Sometimes we just need to be done! When that happens we will welcome a solution. I did, and so did he. I was grateful to get anything at all for those vending machines – I would have given them back for free. He was grateful knowing that he will never have to collect rents again…it was not about the money for either one of us!

I believe that success in Real Estate Investing is a function of our capacity to recognize and be able to solve people’s problems. While a lowball offer is not the best solution for most sellers, there are definitely instances when the seller will practically beg you to lowball and gladly take a loss on the sale…

Can you find one owner whom you can help this year?

Photo Credit: csh 22 via Compfight cc


  • Jimmy Moncrief Reply

    Dude! I love it!

    I used to own a vending business too!

    None of my machines got stolen. I actually had an awesome return on my investment.

    Why did I get out?

    Because it’s too low of dollars to care. Making an extra $20-$50 a month. Sure that’s nice….but it’s not a business that is going to pay for your mortgage.

    This is why I’m focusing on real estate and financing real estate.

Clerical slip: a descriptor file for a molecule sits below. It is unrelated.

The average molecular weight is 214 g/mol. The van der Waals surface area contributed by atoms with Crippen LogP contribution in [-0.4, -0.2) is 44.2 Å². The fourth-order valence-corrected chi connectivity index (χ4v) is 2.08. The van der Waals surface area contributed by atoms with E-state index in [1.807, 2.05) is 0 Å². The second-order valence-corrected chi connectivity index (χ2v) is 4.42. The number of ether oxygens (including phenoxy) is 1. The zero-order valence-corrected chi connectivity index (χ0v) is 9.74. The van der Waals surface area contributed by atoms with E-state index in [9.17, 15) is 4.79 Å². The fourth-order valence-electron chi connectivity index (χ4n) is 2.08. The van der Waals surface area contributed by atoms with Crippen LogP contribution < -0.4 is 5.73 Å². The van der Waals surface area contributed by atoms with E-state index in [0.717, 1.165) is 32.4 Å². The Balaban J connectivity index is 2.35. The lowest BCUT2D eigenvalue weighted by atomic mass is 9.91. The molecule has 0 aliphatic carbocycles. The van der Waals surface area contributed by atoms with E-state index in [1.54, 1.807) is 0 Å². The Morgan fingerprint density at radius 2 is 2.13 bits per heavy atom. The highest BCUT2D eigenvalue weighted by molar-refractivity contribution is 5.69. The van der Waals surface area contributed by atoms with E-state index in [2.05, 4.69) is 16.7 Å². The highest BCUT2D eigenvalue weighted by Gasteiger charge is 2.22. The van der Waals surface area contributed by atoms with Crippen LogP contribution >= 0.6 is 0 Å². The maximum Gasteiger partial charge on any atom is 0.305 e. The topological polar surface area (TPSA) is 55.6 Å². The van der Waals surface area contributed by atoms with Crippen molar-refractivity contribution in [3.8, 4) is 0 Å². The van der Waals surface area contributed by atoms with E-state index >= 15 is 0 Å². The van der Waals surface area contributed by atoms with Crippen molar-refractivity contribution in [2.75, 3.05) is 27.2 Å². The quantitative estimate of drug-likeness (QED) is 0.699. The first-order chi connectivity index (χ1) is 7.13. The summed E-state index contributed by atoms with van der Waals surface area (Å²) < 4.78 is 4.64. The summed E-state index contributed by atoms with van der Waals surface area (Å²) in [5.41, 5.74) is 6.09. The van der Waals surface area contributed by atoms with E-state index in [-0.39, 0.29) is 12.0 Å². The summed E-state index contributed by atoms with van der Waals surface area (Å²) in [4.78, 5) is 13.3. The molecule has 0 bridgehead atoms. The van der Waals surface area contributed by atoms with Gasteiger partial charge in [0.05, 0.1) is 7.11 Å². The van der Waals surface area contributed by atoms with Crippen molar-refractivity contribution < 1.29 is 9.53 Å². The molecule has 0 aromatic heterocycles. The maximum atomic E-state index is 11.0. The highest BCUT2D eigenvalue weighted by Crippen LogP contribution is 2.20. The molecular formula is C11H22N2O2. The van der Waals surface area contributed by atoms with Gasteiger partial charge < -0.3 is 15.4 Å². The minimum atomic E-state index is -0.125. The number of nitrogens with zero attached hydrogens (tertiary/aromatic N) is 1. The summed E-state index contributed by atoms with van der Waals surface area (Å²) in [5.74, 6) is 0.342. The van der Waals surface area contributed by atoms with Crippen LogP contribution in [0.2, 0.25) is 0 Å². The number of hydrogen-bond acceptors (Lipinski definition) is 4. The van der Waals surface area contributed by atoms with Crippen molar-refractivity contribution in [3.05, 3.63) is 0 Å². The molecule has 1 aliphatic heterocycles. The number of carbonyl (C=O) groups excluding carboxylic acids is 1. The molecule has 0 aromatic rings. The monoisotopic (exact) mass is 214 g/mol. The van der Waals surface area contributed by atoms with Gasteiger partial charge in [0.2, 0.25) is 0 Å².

Great blog post.

    • Ben Reply

      I agree Jimmy – I actually had 4 machines deployed at one time and was “racking in” cash to a tune of $80-$120/month. I laugh at it now – you know? I was teaching a financial literacy class based on the game Cash Flow at a local inner city to a bunch of 6th and 7th graders (something I do every Friday afternoon), and while they were transferring the numbers from their profession cars onto the game Financial Statements I checked my e-mail – someone had purchased the CFFU ($295)…

      I turned around and explained to them that the reason I can spend the afternoon teaching them without needing to be paid for it is because I get e-mails like that. Working hard is desirable, but working smart in necessary! BTW – thanks Jimmy; I just found the topic for my next post on BiggerPockets 🙂

  • Ryan Ebanks Reply

    Great creative writing and important lesson. It is natural to be apprehensive about deals like these since people can be so deceptive and unscrupulous (similar to some used car salesmen!) Using a problem solving perspective is quite useful, eye opening and just makes the whole process interesting…

    This may be coincidence but I operated vending machines as well but was a total failure.

    • Ben Reply

      Thanks Ryan. And yeah – vending machines are ridiculously hard. I discovered that if you are going to do it, you have to do it huge – with the best locations in town…

      Thanks so much for leaving a comment Ryan!

  • Gabriel Reply

    Thanks Ben! Familiar e-mail. I’m going thru CFFU. Good stuff. Talk to you soon.

    • Ben Reply

      Reach out whenever Gabriel 🙂